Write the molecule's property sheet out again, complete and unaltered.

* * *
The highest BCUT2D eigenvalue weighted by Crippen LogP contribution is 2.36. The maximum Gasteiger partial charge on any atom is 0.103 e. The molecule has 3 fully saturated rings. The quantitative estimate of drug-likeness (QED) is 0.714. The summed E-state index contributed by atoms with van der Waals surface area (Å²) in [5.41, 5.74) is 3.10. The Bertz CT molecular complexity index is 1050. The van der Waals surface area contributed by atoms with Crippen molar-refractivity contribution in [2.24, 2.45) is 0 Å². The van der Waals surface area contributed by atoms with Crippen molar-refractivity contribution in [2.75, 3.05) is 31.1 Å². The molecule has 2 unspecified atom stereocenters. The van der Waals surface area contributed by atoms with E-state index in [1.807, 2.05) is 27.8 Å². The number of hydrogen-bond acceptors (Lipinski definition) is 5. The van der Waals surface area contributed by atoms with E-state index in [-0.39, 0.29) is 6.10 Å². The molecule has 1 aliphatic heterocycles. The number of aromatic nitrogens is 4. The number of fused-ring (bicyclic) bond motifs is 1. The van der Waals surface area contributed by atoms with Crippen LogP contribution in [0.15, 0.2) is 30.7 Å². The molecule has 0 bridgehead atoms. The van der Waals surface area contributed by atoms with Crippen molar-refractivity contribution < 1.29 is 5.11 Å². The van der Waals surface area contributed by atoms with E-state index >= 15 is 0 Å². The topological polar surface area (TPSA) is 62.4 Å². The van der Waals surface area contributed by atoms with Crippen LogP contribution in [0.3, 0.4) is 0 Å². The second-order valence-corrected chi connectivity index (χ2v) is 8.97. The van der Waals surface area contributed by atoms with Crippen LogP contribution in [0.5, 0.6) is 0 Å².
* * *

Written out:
The highest BCUT2D eigenvalue weighted by Crippen LogP contribution is 2.36. The maximum Gasteiger partial charge on any atom is 0.103 e. The molecule has 3 fully saturated rings. The quantitative estimate of drug-likeness (QED) is 0.714. The summed E-state index contributed by atoms with van der Waals surface area (Å²) in [5.41, 5.74) is 3.10. The Bertz CT molecular complexity index is 1050. The van der Waals surface area contributed by atoms with Crippen molar-refractivity contribution in [2.24, 2.45) is 0 Å². The van der Waals surface area contributed by atoms with Crippen molar-refractivity contribution in [2.75, 3.05) is 31.1 Å². The molecule has 2 unspecified atom stereocenters. The van der Waals surface area contributed by atoms with E-state index in [1.807, 2.05) is 27.8 Å². The number of hydrogen-bond acceptors (Lipinski definition) is 5. The van der Waals surface area contributed by atoms with E-state index in [-0.39, 0.29) is 6.10 Å². The molecule has 1 aliphatic heterocycles. The number of aromatic nitrogens is 4. The number of fused-ring (bicyclic) bond motifs is 1. The van der Waals surface area contributed by atoms with Crippen LogP contribution in [0.15, 0.2) is 30.7 Å². The molecule has 0 bridgehead atoms. The van der Waals surface area contributed by atoms with Crippen molar-refractivity contribution < 1.29 is 5.11 Å². The van der Waals surface area contributed by atoms with E-state index >= 15 is 0 Å². The topological polar surface area (TPSA) is 62.4 Å². The van der Waals surface area contributed by atoms with Crippen LogP contribution in [0.3, 0.4) is 0 Å². The second-order valence-corrected chi connectivity index (χ2v) is 8.97. The van der Waals surface area contributed by atoms with Crippen LogP contribution in [0.5, 0.6) is 0 Å².